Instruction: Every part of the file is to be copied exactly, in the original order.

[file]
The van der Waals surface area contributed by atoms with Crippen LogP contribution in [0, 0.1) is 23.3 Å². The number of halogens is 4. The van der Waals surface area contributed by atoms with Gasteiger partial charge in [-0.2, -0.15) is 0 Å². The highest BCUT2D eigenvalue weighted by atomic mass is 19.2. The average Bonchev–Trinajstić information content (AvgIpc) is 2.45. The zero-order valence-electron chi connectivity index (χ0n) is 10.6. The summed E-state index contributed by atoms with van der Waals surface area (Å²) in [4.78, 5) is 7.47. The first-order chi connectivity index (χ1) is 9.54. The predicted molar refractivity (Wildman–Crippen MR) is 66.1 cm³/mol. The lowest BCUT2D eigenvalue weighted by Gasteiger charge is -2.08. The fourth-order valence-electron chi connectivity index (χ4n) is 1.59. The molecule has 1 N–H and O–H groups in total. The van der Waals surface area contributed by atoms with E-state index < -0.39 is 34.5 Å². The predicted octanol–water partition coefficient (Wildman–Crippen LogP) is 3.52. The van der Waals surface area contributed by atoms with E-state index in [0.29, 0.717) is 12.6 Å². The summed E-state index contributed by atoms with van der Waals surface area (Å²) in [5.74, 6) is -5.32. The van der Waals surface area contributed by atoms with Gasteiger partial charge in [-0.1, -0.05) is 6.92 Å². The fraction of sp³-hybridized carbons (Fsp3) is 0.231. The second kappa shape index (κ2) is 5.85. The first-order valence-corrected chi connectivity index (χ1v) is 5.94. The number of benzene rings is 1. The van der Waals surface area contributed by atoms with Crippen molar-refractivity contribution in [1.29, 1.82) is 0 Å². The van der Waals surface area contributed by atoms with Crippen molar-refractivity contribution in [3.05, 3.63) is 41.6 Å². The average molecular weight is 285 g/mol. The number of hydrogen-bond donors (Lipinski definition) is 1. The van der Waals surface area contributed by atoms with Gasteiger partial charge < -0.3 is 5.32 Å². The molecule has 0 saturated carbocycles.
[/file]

The van der Waals surface area contributed by atoms with Crippen LogP contribution in [0, 0.1) is 23.3 Å². The number of halogens is 4. The van der Waals surface area contributed by atoms with Gasteiger partial charge in [-0.2, -0.15) is 0 Å². The highest BCUT2D eigenvalue weighted by atomic mass is 19.2. The average Bonchev–Trinajstić information content (AvgIpc) is 2.45. The zero-order valence-electron chi connectivity index (χ0n) is 10.6. The summed E-state index contributed by atoms with van der Waals surface area (Å²) in [4.78, 5) is 7.47. The first-order chi connectivity index (χ1) is 9.54. The predicted molar refractivity (Wildman–Crippen MR) is 66.1 cm³/mol. The lowest BCUT2D eigenvalue weighted by Gasteiger charge is -2.08. The fourth-order valence-electron chi connectivity index (χ4n) is 1.59. The molecule has 1 N–H and O–H groups in total. The van der Waals surface area contributed by atoms with E-state index < -0.39 is 34.5 Å². The predicted octanol–water partition coefficient (Wildman–Crippen LogP) is 3.52. The van der Waals surface area contributed by atoms with E-state index in [0.29, 0.717) is 12.6 Å². The summed E-state index contributed by atoms with van der Waals surface area (Å²) in [5.74, 6) is -5.32. The van der Waals surface area contributed by atoms with Gasteiger partial charge in [-0.1, -0.05) is 6.92 Å². The fraction of sp³-hybridized carbons (Fsp3) is 0.231. The second kappa shape index (κ2) is 5.85. The first-order valence-corrected chi connectivity index (χ1v) is 5.94. The number of benzene rings is 1. The van der Waals surface area contributed by atoms with Crippen molar-refractivity contribution in [1.29, 1.82) is 0 Å². The van der Waals surface area contributed by atoms with Crippen molar-refractivity contribution in [3.05, 3.63) is 41.6 Å². The average molecular weight is 285 g/mol. The number of hydrogen-bond donors (Lipinski definition) is 1. The van der Waals surface area contributed by atoms with Gasteiger partial charge < -0.3 is 5.32 Å². The molecule has 0 saturated carbocycles.